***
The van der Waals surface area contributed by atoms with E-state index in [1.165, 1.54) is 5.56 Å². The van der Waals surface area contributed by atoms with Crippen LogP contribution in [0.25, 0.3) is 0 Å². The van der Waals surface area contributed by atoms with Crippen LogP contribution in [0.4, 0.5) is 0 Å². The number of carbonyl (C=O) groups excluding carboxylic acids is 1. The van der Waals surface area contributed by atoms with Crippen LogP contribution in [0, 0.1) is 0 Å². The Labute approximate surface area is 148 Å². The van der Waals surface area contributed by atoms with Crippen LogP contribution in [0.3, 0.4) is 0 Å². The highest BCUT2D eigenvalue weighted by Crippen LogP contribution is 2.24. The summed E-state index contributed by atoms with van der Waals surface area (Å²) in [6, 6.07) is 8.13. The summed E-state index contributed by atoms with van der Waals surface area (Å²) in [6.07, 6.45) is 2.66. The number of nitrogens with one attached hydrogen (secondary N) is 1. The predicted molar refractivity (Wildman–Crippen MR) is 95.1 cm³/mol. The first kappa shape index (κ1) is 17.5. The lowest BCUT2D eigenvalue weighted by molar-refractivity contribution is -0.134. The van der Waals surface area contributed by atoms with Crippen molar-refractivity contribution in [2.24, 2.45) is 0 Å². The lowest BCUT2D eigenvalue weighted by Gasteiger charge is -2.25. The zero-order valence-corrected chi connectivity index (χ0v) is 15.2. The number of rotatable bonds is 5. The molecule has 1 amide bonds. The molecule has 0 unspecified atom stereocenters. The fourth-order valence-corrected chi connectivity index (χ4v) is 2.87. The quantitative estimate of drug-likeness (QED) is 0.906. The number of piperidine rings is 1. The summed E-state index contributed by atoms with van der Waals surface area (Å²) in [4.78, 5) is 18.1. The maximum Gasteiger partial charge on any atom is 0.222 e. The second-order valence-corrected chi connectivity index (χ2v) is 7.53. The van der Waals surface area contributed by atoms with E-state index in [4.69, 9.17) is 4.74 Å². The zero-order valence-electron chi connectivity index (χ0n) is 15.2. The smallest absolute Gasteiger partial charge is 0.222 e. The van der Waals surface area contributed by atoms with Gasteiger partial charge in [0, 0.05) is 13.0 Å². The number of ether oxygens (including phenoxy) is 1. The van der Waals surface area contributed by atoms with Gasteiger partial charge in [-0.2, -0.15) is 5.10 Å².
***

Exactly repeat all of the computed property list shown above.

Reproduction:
The van der Waals surface area contributed by atoms with E-state index in [1.165, 1.54) is 5.56 Å². The van der Waals surface area contributed by atoms with Crippen LogP contribution in [0.25, 0.3) is 0 Å². The van der Waals surface area contributed by atoms with Crippen LogP contribution in [0.4, 0.5) is 0 Å². The number of carbonyl (C=O) groups excluding carboxylic acids is 1. The van der Waals surface area contributed by atoms with Crippen LogP contribution in [0, 0.1) is 0 Å². The Labute approximate surface area is 148 Å². The van der Waals surface area contributed by atoms with Crippen LogP contribution in [0.3, 0.4) is 0 Å². The highest BCUT2D eigenvalue weighted by Crippen LogP contribution is 2.24. The summed E-state index contributed by atoms with van der Waals surface area (Å²) in [6, 6.07) is 8.13. The summed E-state index contributed by atoms with van der Waals surface area (Å²) in [6.07, 6.45) is 2.66. The number of nitrogens with one attached hydrogen (secondary N) is 1. The predicted molar refractivity (Wildman–Crippen MR) is 95.1 cm³/mol. The first kappa shape index (κ1) is 17.5. The lowest BCUT2D eigenvalue weighted by molar-refractivity contribution is -0.134. The van der Waals surface area contributed by atoms with Crippen molar-refractivity contribution in [2.24, 2.45) is 0 Å². The lowest BCUT2D eigenvalue weighted by Gasteiger charge is -2.25. The zero-order valence-corrected chi connectivity index (χ0v) is 15.2. The number of rotatable bonds is 5. The molecule has 1 amide bonds. The molecule has 0 unspecified atom stereocenters. The fourth-order valence-corrected chi connectivity index (χ4v) is 2.87. The quantitative estimate of drug-likeness (QED) is 0.906. The number of piperidine rings is 1. The summed E-state index contributed by atoms with van der Waals surface area (Å²) in [4.78, 5) is 18.1. The maximum Gasteiger partial charge on any atom is 0.222 e. The second-order valence-corrected chi connectivity index (χ2v) is 7.53. The van der Waals surface area contributed by atoms with E-state index in [4.69, 9.17) is 4.74 Å². The zero-order valence-electron chi connectivity index (χ0n) is 15.2. The smallest absolute Gasteiger partial charge is 0.222 e. The van der Waals surface area contributed by atoms with Gasteiger partial charge in [0, 0.05) is 13.0 Å². The number of ether oxygens (including phenoxy) is 1. The van der Waals surface area contributed by atoms with Gasteiger partial charge in [-0.2, -0.15) is 5.10 Å².